That is when Wolfe stepped in. She took advantage of the fact that the inside was already hollow. She added a wood floor, queen-size bed, bathroom, and a few extras to give the decor a bohemian vibe.
It seems that people are eager to stay in the potato hotel, even if it comes with a $200 per night price tag. The whole of May is already booked, and June is going fast.
2 A Not-So-Clever Disguise
The “Criminal Mastermind of the Week” award goes to a robber in Queensland, Australia. He held up a gas station at knifepoint while wearing a shopping bag over his head to conceal his identity. He then proceeded to remove the bag so that he could fill it with packs of cigarettes.
The criminal entered the store with a blue recyclable bag over his head. He had to lift it several times because he could not see where he was going, already exposing parts of his face to the security camera. He took the cash from a drawer which the clerk placed on the counter. The thief then demanded that the employee open a second cash drawer, which turned out to be empty.
Frustrated, the robber had a brief conversation with the clerk, after which the latter grabbed a handful of cigarette packs and handed them over. At that point, the criminal removed the shopping bag from his head entirely and filled it with smokes before leaving.
As of this writing, the criminal is still at large, and police are asking for help identifying him.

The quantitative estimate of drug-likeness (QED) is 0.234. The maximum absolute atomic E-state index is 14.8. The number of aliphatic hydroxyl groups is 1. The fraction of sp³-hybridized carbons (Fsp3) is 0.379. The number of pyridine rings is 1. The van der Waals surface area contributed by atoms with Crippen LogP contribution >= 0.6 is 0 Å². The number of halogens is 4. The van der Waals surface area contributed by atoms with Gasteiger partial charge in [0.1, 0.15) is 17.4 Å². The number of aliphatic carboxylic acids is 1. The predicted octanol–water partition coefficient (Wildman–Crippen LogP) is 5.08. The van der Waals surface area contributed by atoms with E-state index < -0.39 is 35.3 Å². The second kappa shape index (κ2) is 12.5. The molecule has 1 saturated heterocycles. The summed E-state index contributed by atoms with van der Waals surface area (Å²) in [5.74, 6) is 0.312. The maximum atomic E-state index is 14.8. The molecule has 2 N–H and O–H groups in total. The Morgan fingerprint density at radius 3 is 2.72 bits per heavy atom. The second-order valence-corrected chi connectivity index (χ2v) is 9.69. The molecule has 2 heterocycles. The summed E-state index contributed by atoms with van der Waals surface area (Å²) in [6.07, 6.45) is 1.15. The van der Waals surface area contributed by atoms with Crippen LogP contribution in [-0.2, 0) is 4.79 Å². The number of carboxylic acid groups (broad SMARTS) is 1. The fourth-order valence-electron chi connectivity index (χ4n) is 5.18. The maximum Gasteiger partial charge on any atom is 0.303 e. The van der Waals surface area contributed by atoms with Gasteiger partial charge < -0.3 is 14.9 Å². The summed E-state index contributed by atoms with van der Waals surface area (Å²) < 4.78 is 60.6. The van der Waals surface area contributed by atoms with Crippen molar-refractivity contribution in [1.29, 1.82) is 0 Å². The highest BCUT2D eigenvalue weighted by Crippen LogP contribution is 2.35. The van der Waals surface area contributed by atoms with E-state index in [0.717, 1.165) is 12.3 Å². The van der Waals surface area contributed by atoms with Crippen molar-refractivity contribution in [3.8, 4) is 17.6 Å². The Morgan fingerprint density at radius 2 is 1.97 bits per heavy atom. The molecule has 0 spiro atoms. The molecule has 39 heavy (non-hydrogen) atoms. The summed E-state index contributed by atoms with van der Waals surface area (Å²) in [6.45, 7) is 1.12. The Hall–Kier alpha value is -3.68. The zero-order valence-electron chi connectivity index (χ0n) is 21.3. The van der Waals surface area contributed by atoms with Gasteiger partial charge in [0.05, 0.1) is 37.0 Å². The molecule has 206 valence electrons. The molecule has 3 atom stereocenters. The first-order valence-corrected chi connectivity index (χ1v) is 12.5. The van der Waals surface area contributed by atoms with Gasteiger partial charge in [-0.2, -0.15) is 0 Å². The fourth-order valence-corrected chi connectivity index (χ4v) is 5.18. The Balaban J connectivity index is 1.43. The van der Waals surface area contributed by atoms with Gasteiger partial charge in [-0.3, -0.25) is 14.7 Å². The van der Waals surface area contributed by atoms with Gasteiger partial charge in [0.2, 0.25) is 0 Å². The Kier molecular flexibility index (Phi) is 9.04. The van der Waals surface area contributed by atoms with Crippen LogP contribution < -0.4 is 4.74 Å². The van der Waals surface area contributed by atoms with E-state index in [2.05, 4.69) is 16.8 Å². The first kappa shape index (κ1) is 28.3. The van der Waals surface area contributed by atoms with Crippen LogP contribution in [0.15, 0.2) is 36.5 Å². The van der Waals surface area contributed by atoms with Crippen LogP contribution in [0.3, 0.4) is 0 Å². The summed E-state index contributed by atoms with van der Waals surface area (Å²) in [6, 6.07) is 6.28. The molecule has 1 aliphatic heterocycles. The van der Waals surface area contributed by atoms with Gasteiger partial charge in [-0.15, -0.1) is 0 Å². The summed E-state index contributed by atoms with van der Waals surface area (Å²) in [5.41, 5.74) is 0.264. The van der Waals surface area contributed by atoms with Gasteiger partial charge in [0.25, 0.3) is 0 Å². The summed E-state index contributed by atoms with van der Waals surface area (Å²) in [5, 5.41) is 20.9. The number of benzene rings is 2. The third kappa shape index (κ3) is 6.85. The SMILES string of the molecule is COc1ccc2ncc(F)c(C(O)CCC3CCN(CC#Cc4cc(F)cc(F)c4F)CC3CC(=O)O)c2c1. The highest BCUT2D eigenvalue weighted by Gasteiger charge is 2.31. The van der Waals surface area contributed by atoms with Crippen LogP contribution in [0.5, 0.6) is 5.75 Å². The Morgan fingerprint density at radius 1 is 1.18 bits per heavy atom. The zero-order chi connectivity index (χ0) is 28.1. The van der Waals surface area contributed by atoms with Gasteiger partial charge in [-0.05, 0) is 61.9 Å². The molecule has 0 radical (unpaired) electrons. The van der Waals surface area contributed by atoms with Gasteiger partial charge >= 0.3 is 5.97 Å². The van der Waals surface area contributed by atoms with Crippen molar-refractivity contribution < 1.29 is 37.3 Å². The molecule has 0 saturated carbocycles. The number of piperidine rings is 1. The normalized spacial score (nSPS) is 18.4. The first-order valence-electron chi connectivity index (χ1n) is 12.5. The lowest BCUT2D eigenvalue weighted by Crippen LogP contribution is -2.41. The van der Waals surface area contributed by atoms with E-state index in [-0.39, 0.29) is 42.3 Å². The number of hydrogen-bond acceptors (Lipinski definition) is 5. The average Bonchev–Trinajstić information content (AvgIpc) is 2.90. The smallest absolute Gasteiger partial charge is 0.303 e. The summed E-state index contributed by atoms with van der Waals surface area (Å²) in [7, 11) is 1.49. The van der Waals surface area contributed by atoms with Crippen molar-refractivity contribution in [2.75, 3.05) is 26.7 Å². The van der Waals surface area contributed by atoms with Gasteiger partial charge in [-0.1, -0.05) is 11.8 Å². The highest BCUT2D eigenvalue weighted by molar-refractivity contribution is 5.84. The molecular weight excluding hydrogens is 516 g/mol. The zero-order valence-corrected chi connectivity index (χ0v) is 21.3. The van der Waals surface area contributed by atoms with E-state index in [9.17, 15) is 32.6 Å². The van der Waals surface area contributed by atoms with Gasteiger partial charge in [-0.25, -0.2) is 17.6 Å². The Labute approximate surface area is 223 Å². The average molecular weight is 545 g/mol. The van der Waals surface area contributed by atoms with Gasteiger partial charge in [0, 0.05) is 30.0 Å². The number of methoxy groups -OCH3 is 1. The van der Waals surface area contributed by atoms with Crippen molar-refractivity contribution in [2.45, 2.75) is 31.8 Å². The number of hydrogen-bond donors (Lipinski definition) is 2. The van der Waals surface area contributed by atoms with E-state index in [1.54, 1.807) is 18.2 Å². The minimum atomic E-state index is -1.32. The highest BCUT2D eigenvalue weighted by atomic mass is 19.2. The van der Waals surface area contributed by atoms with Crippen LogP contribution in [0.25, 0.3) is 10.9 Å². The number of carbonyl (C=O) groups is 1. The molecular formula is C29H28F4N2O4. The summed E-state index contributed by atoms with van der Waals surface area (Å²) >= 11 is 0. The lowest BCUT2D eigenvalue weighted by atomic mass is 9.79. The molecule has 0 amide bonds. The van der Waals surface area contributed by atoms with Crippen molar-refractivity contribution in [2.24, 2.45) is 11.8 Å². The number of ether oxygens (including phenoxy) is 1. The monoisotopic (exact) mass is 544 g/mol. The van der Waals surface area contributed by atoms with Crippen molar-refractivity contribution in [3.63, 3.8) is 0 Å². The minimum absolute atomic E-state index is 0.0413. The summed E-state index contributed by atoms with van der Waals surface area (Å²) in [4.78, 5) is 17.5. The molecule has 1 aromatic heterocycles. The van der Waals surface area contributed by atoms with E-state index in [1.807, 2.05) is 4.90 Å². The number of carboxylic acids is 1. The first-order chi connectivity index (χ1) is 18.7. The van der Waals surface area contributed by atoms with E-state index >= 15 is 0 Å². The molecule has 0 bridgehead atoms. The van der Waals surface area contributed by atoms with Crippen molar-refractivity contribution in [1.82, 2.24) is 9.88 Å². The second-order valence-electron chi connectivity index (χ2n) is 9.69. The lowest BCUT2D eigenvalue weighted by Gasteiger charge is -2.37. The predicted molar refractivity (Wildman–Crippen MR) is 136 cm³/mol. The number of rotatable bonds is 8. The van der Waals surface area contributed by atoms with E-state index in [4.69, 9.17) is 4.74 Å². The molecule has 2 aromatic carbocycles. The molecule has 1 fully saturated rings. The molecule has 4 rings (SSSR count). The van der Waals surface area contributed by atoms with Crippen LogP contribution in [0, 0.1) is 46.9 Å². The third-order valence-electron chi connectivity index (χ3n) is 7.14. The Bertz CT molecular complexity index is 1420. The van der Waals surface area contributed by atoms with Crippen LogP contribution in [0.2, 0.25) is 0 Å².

1 The Strangest Crab That Ever Lived
A study in Science Advances presents a newly described species of prehistoric crab which scientists have referred to as the “strangest crab that has ever lived.”
Typically, these crustaceans have strong claws, broad carapaces, tiny tails tucked under their bodies, and small eyes on stalks. This species, however, has bent claws like a frog crab, the carapace of a lobster with an exposed tail, leg-like mouthparts similar to a shrimp, and giant, socket-less eyes. The name of the creature is Callichimaera perplexa or “perplexing beautiful chimera.”
Paleontologist Javier Luque describes this animal as the “platypus of the crab world.” It is something that breaks all the rules regarding what we expect a crab to look like.
Luque uncovered the first fossil back in 2005 and has spent a lot of time studying it, trying to figure out exactly what it was. C. perplexa could be found in the Americas and Western Africa around 90 million years ago. It probably lived in water rather than on land because its legs seemed more adapted for swimming. Luque believes that the crustacean was part of a new branch of the crab family tree.